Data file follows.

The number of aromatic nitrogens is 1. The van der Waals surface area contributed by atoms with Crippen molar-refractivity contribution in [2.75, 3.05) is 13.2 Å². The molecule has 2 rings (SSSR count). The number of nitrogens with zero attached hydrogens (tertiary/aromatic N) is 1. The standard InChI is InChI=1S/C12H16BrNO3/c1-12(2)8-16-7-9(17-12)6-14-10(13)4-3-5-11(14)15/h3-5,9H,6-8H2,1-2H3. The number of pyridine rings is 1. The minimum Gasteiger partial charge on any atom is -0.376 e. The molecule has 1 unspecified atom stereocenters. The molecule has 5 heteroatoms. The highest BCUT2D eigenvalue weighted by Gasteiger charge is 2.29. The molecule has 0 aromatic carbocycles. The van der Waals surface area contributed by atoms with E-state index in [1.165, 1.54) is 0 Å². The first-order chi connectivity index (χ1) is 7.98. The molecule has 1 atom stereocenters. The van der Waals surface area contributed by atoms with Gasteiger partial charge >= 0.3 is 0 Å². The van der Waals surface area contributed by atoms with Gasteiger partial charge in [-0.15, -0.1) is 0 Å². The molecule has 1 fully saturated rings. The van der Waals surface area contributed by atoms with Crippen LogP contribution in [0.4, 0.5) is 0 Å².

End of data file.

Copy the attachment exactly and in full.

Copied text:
The number of aromatic nitrogens is 1. The van der Waals surface area contributed by atoms with Crippen molar-refractivity contribution in [2.75, 3.05) is 13.2 Å². The molecule has 2 rings (SSSR count). The number of nitrogens with zero attached hydrogens (tertiary/aromatic N) is 1. The standard InChI is InChI=1S/C12H16BrNO3/c1-12(2)8-16-7-9(17-12)6-14-10(13)4-3-5-11(14)15/h3-5,9H,6-8H2,1-2H3. The number of pyridine rings is 1. The minimum Gasteiger partial charge on any atom is -0.376 e. The molecule has 1 unspecified atom stereocenters. The molecule has 5 heteroatoms. The highest BCUT2D eigenvalue weighted by Gasteiger charge is 2.29. The molecule has 0 aromatic carbocycles. The van der Waals surface area contributed by atoms with E-state index in [1.165, 1.54) is 0 Å². The first-order chi connectivity index (χ1) is 7.98. The molecule has 1 atom stereocenters. The van der Waals surface area contributed by atoms with Gasteiger partial charge >= 0.3 is 0 Å². The van der Waals surface area contributed by atoms with Gasteiger partial charge in [-0.15, -0.1) is 0 Å². The molecule has 1 fully saturated rings. The van der Waals surface area contributed by atoms with Crippen LogP contribution in [0.4, 0.5) is 0 Å².